The Wall Street Journal
reports that Duke University researchers have found in a study published Wednesday that granting "exclusive licenses on individual genes" could hurt patients' chances of pinpointing their risks to develop disease.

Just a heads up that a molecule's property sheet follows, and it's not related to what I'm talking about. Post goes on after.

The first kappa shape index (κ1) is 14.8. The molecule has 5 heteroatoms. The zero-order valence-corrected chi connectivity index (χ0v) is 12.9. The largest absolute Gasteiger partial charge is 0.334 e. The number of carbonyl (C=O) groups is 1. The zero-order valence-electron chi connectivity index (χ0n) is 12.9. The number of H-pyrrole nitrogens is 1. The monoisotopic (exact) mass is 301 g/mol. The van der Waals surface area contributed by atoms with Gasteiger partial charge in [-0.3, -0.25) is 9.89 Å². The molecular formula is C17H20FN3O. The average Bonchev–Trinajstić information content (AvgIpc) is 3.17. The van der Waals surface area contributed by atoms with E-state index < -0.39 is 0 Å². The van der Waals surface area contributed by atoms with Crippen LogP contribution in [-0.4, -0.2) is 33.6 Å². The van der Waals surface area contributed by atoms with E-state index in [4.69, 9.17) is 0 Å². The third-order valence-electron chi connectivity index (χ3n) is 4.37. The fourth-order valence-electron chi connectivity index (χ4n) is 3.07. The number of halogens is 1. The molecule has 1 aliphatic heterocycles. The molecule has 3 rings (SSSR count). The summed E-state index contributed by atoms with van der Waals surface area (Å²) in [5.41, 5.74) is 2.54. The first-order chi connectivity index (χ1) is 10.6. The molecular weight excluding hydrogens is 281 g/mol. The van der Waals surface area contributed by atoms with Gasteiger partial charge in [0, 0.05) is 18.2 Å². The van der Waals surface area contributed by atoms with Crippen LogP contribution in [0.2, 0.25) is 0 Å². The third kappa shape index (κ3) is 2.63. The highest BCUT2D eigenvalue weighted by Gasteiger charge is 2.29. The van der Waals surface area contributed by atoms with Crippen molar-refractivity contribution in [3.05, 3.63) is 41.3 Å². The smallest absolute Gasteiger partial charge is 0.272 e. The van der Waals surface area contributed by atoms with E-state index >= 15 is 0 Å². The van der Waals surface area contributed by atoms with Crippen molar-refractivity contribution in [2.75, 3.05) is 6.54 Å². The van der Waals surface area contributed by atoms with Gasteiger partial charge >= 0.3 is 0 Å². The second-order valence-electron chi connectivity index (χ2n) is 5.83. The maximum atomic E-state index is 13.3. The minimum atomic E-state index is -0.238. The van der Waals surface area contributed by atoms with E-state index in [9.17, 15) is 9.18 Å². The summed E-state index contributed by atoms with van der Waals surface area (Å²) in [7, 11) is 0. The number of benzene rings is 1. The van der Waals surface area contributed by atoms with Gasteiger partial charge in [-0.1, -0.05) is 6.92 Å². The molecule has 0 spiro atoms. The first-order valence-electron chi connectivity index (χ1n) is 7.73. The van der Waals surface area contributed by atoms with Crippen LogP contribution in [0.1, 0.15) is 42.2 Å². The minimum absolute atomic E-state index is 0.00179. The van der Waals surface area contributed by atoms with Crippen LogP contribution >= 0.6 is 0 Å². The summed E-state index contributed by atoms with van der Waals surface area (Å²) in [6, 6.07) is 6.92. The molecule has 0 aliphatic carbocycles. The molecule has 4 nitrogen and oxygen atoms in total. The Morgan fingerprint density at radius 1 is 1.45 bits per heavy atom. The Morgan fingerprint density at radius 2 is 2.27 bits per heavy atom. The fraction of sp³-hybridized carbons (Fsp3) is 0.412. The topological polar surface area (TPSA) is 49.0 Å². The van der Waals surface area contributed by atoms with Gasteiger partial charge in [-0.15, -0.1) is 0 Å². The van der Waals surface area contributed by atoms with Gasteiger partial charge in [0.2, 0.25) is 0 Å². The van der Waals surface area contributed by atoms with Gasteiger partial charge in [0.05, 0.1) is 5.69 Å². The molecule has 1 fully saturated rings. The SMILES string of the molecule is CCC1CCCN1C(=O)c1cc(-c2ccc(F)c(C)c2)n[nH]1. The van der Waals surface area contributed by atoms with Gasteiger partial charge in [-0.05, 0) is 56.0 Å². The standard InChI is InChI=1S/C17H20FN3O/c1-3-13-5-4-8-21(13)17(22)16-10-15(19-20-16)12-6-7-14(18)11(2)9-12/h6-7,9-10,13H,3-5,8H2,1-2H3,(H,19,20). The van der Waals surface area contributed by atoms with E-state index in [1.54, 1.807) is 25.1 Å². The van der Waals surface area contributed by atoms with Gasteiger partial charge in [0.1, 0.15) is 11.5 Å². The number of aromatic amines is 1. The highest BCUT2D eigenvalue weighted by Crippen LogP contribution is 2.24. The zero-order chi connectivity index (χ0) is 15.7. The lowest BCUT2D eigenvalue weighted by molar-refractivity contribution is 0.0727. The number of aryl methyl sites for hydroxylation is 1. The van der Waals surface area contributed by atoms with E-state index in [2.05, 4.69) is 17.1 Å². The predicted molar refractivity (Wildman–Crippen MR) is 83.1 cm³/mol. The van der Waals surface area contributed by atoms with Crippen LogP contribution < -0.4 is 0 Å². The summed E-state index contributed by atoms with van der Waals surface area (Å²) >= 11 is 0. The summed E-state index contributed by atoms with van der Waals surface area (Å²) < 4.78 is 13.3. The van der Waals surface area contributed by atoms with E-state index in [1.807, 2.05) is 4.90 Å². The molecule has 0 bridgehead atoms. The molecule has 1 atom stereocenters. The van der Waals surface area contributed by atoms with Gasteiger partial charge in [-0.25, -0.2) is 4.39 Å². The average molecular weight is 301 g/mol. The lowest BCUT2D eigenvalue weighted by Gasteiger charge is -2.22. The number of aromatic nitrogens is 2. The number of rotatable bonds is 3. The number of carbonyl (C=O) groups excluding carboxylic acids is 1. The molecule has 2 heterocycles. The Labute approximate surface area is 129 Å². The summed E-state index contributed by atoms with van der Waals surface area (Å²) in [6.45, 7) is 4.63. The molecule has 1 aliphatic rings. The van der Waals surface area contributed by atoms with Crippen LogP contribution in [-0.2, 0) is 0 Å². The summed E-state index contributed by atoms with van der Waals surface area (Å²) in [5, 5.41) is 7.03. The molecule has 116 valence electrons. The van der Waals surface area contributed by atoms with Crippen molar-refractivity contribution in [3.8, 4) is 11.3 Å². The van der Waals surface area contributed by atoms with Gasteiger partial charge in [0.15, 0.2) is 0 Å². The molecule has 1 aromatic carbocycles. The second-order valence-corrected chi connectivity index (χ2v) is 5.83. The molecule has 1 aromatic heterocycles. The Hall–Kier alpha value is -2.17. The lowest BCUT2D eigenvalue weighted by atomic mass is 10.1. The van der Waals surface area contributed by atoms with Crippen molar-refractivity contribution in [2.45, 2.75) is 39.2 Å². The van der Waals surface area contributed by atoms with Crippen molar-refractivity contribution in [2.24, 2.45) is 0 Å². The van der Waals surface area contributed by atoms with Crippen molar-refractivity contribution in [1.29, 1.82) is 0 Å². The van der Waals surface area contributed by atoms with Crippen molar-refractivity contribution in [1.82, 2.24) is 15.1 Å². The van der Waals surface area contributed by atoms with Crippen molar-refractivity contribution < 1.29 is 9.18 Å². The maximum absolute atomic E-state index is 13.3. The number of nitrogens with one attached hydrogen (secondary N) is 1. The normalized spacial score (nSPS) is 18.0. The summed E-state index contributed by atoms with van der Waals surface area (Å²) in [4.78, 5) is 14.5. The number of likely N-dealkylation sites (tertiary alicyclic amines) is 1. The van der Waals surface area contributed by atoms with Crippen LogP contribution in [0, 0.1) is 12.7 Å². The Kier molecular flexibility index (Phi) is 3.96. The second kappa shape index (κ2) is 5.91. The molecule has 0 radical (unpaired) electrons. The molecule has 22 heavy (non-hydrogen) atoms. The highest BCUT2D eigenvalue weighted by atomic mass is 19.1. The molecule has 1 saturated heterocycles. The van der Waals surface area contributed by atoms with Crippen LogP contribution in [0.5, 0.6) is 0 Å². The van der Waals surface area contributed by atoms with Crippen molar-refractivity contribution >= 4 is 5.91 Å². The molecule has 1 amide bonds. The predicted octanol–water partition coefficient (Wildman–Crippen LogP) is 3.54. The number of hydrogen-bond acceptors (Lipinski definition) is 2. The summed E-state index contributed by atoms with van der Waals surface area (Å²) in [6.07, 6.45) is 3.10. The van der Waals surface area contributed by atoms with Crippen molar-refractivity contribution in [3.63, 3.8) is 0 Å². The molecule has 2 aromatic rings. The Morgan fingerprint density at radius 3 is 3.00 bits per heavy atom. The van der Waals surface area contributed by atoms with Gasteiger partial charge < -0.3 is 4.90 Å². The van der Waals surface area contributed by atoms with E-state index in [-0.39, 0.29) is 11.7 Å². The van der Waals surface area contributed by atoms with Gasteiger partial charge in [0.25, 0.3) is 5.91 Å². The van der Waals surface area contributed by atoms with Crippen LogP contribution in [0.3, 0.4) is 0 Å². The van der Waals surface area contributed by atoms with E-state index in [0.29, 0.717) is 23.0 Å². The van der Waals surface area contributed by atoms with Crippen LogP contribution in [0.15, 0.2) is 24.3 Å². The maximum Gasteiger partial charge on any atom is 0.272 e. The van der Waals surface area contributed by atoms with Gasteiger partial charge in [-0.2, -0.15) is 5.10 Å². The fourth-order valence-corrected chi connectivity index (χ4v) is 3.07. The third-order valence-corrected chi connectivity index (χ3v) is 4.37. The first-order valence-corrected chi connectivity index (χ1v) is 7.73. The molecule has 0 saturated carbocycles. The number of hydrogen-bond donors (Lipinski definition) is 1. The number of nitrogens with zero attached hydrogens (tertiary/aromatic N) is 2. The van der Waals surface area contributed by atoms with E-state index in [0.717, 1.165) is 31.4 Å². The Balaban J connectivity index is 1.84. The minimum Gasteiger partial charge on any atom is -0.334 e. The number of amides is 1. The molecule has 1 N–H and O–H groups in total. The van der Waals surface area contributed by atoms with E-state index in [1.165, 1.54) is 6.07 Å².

"A new genetic-testing technology called whole-genome sequence analysis promises to give individuals a global view of their genes. That could allow the identification of diseases they are most at risk for and a more personalized way to target drugs that might help them. But the Duke study suggests earlier generations of research, when companies and institutions staked claims to individual genes, might slow down wide adaptation of the new techniques." During the past 20 years, patents on genetic sequences have been issued to companies, universities and others, which they say are needed to raise the millions of dollars to advance knowledge on treatments and tests, but others aren't convinced. But some experts have said "existing patent law was hindering access to some tests" (Marcus, 4/15).